Hi, Mike again. Few things in the kitchen are better than really nice equipment. Today we’ll talk about the KitchenAid stand mixer – how not to break it, and how to fix it when you do.
We’ve had the KitchenAid Professional HD 475-watt 5qt stand mixer for about five years now, and it has been indispensable. Stand mixers are to kitchens what tractors are to a farm – they do the the hard work of many tasks you used to do by hand, to save you the time and energy to do something else. If you don’t have a good stand mixer, get one now.
I use our mixer all the time to mix and knead the dough when I make bread (that’ll be another post). If you’ve ever kneaded a firm dough by hand for the full 15 minutes, you’ll know this is a good demonstration of just how powerful these mixers have to be. But with great power comes great responsibility. The user manual says in small print not to knead dough on any speed higher than ‘2’, but they don’t really tell you why that’s important. We learned the hard way that they are not kidding – The motor is more powerful than it looks, and this machine will tear itself apart in an effort to do whatever you’ve asked of it.
Kneading dough on speed ‘4’ will appear to work OK, kneading twice as fast – but those soft groans you hear each time the hook presses on your dough ball are indicative of the gearbox wearing out all your gears. Once they’re finished wearing out, the mixer will just make awful clicks and grinding noises instead of stirring what’s in the bowl. Then it’s time for surgery.
Unplug the mixer. There’s a little screw on the back that’s holding a steel band around the motor housing. Remove it.
That will expose 4 screws, two on either side. Remove those.
Now you can just lift the housing up, and put it somewhere off to the side.
This is the inside of the gearbox. On the left is the motor shaft, which turns the larger vertical gear on the left. This turns a worm gear (towards the back, can’t see in this pic) that mates with the large helical follower gear in the center. You can see in this picture that the teeth on the follower gear are completely destroyed, so the worm gear just spins freely against it.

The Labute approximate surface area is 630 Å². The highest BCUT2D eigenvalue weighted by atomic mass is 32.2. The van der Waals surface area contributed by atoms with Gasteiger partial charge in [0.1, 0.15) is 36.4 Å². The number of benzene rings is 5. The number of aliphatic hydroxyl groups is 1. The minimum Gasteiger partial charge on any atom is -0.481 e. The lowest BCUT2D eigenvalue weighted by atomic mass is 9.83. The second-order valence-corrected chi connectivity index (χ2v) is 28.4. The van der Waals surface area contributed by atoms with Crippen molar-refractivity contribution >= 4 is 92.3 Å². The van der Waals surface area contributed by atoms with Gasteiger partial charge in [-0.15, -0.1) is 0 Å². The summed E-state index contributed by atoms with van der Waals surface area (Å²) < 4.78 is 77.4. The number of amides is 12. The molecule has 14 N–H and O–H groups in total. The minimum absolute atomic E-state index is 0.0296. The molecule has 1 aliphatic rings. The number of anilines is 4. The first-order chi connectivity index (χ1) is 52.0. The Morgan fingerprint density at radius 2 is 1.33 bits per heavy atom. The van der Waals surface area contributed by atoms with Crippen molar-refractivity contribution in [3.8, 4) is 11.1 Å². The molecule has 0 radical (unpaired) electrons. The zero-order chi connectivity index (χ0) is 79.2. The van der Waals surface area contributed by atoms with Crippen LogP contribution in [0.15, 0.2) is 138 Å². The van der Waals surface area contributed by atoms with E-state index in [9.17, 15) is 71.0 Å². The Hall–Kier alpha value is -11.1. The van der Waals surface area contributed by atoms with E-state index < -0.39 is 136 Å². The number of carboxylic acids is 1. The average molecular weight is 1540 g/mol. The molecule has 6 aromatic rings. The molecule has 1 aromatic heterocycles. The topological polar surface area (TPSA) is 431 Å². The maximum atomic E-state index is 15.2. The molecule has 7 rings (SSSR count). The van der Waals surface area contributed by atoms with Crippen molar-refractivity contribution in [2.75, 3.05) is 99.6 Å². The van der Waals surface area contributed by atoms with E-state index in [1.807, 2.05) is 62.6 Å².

The only thing about disassembling the gearbox that I found tricky was that there’s a small clip on top of that beveled gear that holds it in place in a groove on the vertical shaft. They make a tool for removing the clip, which I do not have, so I used a needle-nosed pliers to spread the clip out of the groove, and a flat screwdriver to pry it upwards and off the shaft. Don’t destroy or lose this clip.
Even the worm gear had a bit of wear in the center. I should have replaced it, but the part was out of stock at the time. So I reassembled it with the original worm gear and it is actually still working OK in the mixer.
One side-effect of wearing out your gears is that it gets little bits of metal into the grease that’s left in the housing. You can see in this picture, where the grease looks sort of metallic instead of deceptively chocolately. Make sure to clean out all the old grease and replace it, so the metal bits don’t wear out your new gears. KitchenAid makes a food-safe grease specifically made for this. I bought a quart, which should be enough to repair this about fifty times.
Luckily these gears are pretty easy to find, such as on Amazon and are not expensive. Here are links to the parts I’ve bought for this particular mixer:
We broke our mixer twice in the first 2 years we had it. The first was just from repeated kneading of bread and pasta dough on speeds that were too fast, so the damage occurred over several months. The second time was from trying to mix a quadruple batch of gingerbread dough. Seemed like a good idea at the time – that quantity of hard dough would have been impossible to mix by hand, so why not let the mixer do it? On the lowest speed, it screamed to complete 3 or 4 stirs, then lots of awful clicking. Turns out that it forced the shaft upwards and sheared some of the teeth off of the bevel gear.
So the two lessons here are to only knead dough on speed ‘2’ or less, and if the mixer really seems like it’s struggling with something, go slower or put less in the bowl at a time. If you take good care of it, it should last many years, but even if you do break a gear, it’s not the end of the world.